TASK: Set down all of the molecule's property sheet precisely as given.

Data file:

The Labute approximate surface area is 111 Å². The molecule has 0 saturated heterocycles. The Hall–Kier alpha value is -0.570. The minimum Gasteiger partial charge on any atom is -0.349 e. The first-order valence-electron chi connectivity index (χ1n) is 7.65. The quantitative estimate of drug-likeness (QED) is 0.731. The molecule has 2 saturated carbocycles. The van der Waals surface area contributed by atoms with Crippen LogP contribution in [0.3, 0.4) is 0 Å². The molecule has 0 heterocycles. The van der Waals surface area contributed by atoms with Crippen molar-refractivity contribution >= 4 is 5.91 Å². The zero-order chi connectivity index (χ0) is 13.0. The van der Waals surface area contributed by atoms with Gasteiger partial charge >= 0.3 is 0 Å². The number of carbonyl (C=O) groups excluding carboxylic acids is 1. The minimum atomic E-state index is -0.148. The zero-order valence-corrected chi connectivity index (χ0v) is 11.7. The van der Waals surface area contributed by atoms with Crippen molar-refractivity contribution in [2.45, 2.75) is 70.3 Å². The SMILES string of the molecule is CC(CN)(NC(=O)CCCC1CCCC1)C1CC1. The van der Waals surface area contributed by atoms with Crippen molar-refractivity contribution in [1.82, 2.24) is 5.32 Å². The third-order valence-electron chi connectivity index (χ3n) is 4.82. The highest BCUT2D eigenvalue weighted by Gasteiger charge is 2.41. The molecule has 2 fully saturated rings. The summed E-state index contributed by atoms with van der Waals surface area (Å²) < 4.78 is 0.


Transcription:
The Labute approximate surface area is 111 Å². The molecule has 0 saturated heterocycles. The Hall–Kier alpha value is -0.570. The minimum Gasteiger partial charge on any atom is -0.349 e. The first-order valence-electron chi connectivity index (χ1n) is 7.65. The quantitative estimate of drug-likeness (QED) is 0.731. The molecule has 2 saturated carbocycles. The van der Waals surface area contributed by atoms with Crippen LogP contribution in [0.3, 0.4) is 0 Å². The molecule has 0 heterocycles. The van der Waals surface area contributed by atoms with Crippen molar-refractivity contribution >= 4 is 5.91 Å². The zero-order chi connectivity index (χ0) is 13.0. The van der Waals surface area contributed by atoms with Gasteiger partial charge >= 0.3 is 0 Å². The number of carbonyl (C=O) groups excluding carboxylic acids is 1. The minimum atomic E-state index is -0.148. The zero-order valence-corrected chi connectivity index (χ0v) is 11.7. The van der Waals surface area contributed by atoms with Crippen molar-refractivity contribution in [2.45, 2.75) is 70.3 Å². The SMILES string of the molecule is CC(CN)(NC(=O)CCCC1CCCC1)C1CC1. The van der Waals surface area contributed by atoms with Crippen molar-refractivity contribution in [1.82, 2.24) is 5.32 Å². The third-order valence-electron chi connectivity index (χ3n) is 4.82. The highest BCUT2D eigenvalue weighted by Gasteiger charge is 2.41. The molecule has 2 fully saturated rings. The summed E-state index contributed by atoms with van der Waals surface area (Å²) < 4.78 is 0.